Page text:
I want to create a simple job who have to execute this shell command:

echo some_text > some_file

The attributes some_text and some_file can change between two calls to run_job so I need to use set_job_argument_value procedure.

Here is my code:

exec dbms_scheduler.create_job('write_file','executable','/bin/echo',1,auto_drop=>false);
exec dbms_scheduler.set_job_argument_value('write_file',1,'text > /tmp/file');
exec dbms_scheduler.run_job('write_file');

I begin by creating the job who will execute the echo command. This job will take only argument : text > /tmp/file. When I run my job, the procedure works fine but my file is not created. It's like the procedure runs this command: /bin/echo "text > /tmp/file".

So I tried with multiples arguments:

exec dbms_scheduler.create_job('write_file','executable','/bin/echo',3,auto_drop=>false);
exec dbms_scheduler.set_job_argument_value('write_file',1,'text');
exec dbms_scheduler.set_job_argument_value('write_file',2,'>');
exec dbms_scheduler.set_job_argument_value('write_file',3,'/tmp/file');
exec dbms_scheduler.run_job('write_file');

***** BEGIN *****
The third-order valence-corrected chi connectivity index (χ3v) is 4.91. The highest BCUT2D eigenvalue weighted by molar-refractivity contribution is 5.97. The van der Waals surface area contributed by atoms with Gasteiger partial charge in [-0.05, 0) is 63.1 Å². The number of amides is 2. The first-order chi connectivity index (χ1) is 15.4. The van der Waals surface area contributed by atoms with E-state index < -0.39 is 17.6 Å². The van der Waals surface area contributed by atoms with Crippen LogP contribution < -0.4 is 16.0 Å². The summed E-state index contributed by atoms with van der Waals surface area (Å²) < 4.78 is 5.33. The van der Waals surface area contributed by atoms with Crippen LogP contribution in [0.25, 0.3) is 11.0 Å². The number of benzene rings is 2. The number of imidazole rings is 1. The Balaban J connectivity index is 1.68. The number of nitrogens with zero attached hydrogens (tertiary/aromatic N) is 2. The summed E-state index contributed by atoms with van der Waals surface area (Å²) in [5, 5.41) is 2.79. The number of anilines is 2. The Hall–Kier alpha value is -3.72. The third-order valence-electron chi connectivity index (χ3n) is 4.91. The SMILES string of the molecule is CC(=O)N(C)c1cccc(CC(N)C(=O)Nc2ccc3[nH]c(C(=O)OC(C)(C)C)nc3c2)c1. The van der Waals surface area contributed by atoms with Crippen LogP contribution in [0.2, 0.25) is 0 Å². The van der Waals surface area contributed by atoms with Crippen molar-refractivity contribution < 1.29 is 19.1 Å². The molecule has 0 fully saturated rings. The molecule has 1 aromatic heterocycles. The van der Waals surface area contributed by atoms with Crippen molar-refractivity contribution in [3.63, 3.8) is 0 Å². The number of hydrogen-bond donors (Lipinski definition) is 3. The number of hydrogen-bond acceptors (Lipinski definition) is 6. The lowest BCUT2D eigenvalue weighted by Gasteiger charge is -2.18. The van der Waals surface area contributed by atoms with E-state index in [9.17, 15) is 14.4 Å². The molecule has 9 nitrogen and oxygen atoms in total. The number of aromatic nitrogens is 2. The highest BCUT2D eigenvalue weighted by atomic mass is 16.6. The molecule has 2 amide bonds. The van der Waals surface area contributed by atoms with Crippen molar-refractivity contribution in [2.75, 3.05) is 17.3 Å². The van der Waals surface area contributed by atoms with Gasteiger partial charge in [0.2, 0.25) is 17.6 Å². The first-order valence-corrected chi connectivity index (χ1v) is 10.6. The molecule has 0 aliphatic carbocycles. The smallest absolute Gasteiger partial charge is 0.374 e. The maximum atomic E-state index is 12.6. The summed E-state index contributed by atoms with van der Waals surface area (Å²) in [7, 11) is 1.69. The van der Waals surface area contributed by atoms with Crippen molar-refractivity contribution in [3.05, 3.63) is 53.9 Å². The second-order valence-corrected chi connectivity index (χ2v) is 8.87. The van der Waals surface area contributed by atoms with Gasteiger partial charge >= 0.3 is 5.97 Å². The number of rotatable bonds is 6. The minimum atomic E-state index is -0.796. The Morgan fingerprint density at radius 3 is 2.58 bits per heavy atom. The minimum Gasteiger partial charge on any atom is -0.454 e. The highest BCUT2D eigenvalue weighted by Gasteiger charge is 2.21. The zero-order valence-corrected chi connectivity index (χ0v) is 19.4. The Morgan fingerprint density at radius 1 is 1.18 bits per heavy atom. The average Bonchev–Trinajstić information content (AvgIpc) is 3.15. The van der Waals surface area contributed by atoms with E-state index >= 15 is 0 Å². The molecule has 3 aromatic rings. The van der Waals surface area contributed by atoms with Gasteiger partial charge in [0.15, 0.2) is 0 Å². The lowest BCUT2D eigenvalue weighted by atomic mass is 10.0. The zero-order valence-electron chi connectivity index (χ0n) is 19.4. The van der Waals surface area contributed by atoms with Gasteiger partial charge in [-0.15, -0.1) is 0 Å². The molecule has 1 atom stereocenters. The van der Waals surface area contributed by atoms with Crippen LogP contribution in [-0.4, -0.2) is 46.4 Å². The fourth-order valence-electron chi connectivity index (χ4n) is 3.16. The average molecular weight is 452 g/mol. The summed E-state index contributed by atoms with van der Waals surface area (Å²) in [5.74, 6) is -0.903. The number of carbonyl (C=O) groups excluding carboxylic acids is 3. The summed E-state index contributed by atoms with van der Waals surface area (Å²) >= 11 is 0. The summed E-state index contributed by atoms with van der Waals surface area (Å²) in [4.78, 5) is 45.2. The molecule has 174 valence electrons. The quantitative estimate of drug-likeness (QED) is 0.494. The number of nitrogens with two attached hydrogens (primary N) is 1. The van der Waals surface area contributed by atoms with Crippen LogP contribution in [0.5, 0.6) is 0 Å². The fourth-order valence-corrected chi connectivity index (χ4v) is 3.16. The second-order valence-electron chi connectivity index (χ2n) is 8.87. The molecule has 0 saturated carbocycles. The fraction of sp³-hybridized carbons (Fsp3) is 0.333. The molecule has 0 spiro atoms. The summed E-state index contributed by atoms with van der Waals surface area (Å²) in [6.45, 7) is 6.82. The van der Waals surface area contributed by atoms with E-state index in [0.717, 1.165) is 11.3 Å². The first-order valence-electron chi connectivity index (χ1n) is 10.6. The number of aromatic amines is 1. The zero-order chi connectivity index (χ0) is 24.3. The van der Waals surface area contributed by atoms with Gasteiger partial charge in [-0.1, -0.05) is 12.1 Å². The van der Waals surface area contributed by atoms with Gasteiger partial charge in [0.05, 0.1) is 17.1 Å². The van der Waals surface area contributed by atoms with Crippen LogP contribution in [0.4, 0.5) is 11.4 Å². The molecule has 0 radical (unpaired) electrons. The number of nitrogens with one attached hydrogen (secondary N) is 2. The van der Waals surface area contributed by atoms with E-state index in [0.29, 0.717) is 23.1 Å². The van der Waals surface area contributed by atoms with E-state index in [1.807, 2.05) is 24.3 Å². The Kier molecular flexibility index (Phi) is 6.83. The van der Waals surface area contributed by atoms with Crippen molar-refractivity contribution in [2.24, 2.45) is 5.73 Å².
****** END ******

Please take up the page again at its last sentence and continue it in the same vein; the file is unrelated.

Same output and no file created.

So, is it possible to specify the standard input? Or to use this kind of job_action: /bin/echo $1 > $2?

1 Answer 1


I found a patch to this problem. The idea is to create a bash file:

echo $1 > $2

And now, you can create and run your job:

exec dbms_scheduler.create_job('write_file','executable','/usr/bin/oracle/transfer',2,auto_drop=>false);
exec dbms_scheduler.set_job_argument_value('write_file',1,'some_text');
exec dbms_scheduler.set_job_argument_value('write_file',2,'/tmp/some_file');
exec dbms_scheduler.run_job('write_file');

And you can see the result:

$ cat /tmp/some_file

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